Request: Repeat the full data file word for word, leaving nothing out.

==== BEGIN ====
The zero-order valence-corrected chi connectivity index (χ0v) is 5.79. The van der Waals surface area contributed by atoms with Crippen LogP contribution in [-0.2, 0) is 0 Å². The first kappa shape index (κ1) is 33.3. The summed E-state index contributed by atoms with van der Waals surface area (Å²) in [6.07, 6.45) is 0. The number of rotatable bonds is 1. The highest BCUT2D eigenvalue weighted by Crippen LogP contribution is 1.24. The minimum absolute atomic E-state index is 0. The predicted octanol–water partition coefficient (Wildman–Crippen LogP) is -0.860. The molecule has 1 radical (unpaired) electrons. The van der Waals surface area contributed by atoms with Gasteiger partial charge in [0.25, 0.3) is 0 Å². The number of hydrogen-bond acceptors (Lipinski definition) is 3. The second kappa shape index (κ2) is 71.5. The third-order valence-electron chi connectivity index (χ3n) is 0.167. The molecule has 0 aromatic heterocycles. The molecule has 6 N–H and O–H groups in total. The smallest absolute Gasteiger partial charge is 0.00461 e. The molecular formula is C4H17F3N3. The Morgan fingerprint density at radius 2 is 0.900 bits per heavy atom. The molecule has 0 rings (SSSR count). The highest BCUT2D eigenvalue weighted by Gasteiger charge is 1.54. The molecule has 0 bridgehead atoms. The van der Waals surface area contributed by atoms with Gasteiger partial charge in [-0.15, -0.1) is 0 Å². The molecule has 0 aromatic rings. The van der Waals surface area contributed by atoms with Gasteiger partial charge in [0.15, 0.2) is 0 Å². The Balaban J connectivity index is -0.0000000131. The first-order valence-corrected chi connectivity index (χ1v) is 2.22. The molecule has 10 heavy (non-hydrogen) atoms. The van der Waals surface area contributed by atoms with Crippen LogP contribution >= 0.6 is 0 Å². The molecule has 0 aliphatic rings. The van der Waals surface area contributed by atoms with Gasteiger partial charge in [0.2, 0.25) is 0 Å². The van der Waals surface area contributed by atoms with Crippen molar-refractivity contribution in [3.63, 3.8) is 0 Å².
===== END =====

The zero-order valence-corrected chi connectivity index (χ0v) is 5.79. The van der Waals surface area contributed by atoms with Crippen LogP contribution in [-0.2, 0) is 0 Å². The first kappa shape index (κ1) is 33.3. The summed E-state index contributed by atoms with van der Waals surface area (Å²) in [6.07, 6.45) is 0. The number of rotatable bonds is 1. The highest BCUT2D eigenvalue weighted by Crippen LogP contribution is 1.24. The minimum absolute atomic E-state index is 0. The predicted octanol–water partition coefficient (Wildman–Crippen LogP) is -0.860. The molecule has 1 radical (unpaired) electrons. The van der Waals surface area contributed by atoms with Gasteiger partial charge in [0.25, 0.3) is 0 Å². The number of hydrogen-bond acceptors (Lipinski definition) is 3. The second kappa shape index (κ2) is 71.5. The third-order valence-electron chi connectivity index (χ3n) is 0.167. The molecule has 0 aromatic heterocycles. The molecule has 6 N–H and O–H groups in total. The smallest absolute Gasteiger partial charge is 0.00461 e. The molecular formula is C4H17F3N3. The Morgan fingerprint density at radius 2 is 0.900 bits per heavy atom. The molecule has 0 rings (SSSR count). The highest BCUT2D eigenvalue weighted by Gasteiger charge is 1.54. The molecule has 0 bridgehead atoms. The van der Waals surface area contributed by atoms with Gasteiger partial charge in [-0.15, -0.1) is 0 Å². The molecule has 0 aromatic rings. The van der Waals surface area contributed by atoms with Gasteiger partial charge in [0.15, 0.2) is 0 Å². The Balaban J connectivity index is -0.0000000131. The first-order valence-corrected chi connectivity index (χ1v) is 2.22. The molecule has 10 heavy (non-hydrogen) atoms. The van der Waals surface area contributed by atoms with Crippen LogP contribution >= 0.6 is 0 Å². The molecule has 0 aliphatic rings. The van der Waals surface area contributed by atoms with Gasteiger partial charge in [0.2, 0.25) is 0 Å². The van der Waals surface area contributed by atoms with Crippen molar-refractivity contribution in [3.63, 3.8) is 0 Å².